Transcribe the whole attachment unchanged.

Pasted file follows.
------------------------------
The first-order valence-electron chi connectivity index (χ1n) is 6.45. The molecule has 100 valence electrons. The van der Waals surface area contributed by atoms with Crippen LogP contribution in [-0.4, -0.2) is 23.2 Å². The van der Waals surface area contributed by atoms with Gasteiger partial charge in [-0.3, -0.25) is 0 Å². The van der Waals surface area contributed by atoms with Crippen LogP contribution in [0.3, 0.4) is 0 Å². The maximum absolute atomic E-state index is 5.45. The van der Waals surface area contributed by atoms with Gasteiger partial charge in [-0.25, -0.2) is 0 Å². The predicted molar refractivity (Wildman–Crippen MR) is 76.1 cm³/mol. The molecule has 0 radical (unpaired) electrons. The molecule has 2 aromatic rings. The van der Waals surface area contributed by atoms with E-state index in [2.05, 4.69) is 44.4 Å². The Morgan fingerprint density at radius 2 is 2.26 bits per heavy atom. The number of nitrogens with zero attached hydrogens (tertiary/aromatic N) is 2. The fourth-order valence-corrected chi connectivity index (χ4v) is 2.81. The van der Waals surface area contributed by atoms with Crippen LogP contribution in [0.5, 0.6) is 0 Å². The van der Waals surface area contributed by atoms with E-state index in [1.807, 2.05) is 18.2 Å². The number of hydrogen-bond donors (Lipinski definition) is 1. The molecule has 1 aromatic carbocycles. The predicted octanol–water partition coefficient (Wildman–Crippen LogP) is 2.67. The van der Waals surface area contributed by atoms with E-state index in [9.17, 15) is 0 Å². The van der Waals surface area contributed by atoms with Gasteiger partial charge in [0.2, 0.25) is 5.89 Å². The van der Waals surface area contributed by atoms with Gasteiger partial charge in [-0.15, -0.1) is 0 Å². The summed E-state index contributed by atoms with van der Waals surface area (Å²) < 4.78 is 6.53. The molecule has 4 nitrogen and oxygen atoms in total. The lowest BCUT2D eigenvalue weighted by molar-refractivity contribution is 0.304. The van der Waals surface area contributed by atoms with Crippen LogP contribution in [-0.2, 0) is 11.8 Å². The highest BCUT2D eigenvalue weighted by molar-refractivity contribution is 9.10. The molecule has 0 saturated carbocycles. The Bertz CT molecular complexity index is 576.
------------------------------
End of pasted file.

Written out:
The first-order valence-electron chi connectivity index (χ1n) is 6.45. The molecule has 100 valence electrons. The van der Waals surface area contributed by atoms with Crippen LogP contribution in [-0.4, -0.2) is 23.2 Å². The van der Waals surface area contributed by atoms with Gasteiger partial charge in [-0.3, -0.25) is 0 Å². The van der Waals surface area contributed by atoms with Crippen LogP contribution in [0.3, 0.4) is 0 Å². The maximum absolute atomic E-state index is 5.45. The van der Waals surface area contributed by atoms with Gasteiger partial charge in [-0.25, -0.2) is 0 Å². The predicted molar refractivity (Wildman–Crippen MR) is 76.1 cm³/mol. The molecule has 0 radical (unpaired) electrons. The molecule has 2 aromatic rings. The van der Waals surface area contributed by atoms with E-state index in [2.05, 4.69) is 44.4 Å². The Morgan fingerprint density at radius 2 is 2.26 bits per heavy atom. The number of nitrogens with zero attached hydrogens (tertiary/aromatic N) is 2. The fourth-order valence-corrected chi connectivity index (χ4v) is 2.81. The van der Waals surface area contributed by atoms with Crippen LogP contribution in [0.5, 0.6) is 0 Å². The van der Waals surface area contributed by atoms with E-state index in [1.807, 2.05) is 18.2 Å². The number of hydrogen-bond donors (Lipinski definition) is 1. The molecule has 1 aromatic carbocycles. The predicted octanol–water partition coefficient (Wildman–Crippen LogP) is 2.67. The van der Waals surface area contributed by atoms with E-state index in [9.17, 15) is 0 Å². The van der Waals surface area contributed by atoms with Gasteiger partial charge in [0.2, 0.25) is 5.89 Å². The van der Waals surface area contributed by atoms with Gasteiger partial charge in [-0.15, -0.1) is 0 Å². The summed E-state index contributed by atoms with van der Waals surface area (Å²) < 4.78 is 6.53. The molecule has 4 nitrogen and oxygen atoms in total. The lowest BCUT2D eigenvalue weighted by molar-refractivity contribution is 0.304. The van der Waals surface area contributed by atoms with Crippen LogP contribution in [-0.2, 0) is 11.8 Å². The highest BCUT2D eigenvalue weighted by molar-refractivity contribution is 9.10. The molecule has 0 saturated carbocycles. The Bertz CT molecular complexity index is 576.